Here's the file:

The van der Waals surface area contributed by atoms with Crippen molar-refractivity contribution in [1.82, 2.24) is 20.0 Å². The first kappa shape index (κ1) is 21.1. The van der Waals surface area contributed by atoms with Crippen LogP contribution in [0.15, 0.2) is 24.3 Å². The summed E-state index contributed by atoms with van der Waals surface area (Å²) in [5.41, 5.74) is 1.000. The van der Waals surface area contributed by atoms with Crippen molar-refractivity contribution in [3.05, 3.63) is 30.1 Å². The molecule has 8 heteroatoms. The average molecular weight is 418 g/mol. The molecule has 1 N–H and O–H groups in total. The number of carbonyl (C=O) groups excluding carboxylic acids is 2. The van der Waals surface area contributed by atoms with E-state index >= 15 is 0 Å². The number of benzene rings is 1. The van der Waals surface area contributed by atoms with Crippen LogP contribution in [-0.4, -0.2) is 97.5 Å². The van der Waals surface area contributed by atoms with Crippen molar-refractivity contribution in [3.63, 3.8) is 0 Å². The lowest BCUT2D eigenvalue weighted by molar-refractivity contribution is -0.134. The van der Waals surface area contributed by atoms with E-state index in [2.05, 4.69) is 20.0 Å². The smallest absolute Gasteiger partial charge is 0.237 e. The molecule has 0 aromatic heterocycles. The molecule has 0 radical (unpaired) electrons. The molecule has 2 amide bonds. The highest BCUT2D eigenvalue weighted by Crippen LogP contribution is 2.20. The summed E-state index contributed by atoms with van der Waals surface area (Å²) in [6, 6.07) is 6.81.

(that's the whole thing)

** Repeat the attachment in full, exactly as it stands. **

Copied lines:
The van der Waals surface area contributed by atoms with Crippen molar-refractivity contribution in [1.82, 2.24) is 20.0 Å². The first kappa shape index (κ1) is 21.1. The van der Waals surface area contributed by atoms with Crippen LogP contribution in [0.15, 0.2) is 24.3 Å². The summed E-state index contributed by atoms with van der Waals surface area (Å²) in [5.41, 5.74) is 1.000. The van der Waals surface area contributed by atoms with Crippen molar-refractivity contribution in [3.05, 3.63) is 30.1 Å². The molecule has 8 heteroatoms. The average molecular weight is 418 g/mol. The molecule has 1 N–H and O–H groups in total. The number of carbonyl (C=O) groups excluding carboxylic acids is 2. The van der Waals surface area contributed by atoms with E-state index >= 15 is 0 Å². The number of benzene rings is 1. The van der Waals surface area contributed by atoms with Crippen LogP contribution in [-0.4, -0.2) is 97.5 Å². The van der Waals surface area contributed by atoms with Crippen molar-refractivity contribution in [3.63, 3.8) is 0 Å². The lowest BCUT2D eigenvalue weighted by molar-refractivity contribution is -0.134. The van der Waals surface area contributed by atoms with E-state index in [2.05, 4.69) is 20.0 Å². The smallest absolute Gasteiger partial charge is 0.237 e. The molecule has 0 aromatic heterocycles. The molecule has 0 radical (unpaired) electrons. The molecule has 2 amide bonds. The highest BCUT2D eigenvalue weighted by Crippen LogP contribution is 2.20. The summed E-state index contributed by atoms with van der Waals surface area (Å²) in [6, 6.07) is 6.81.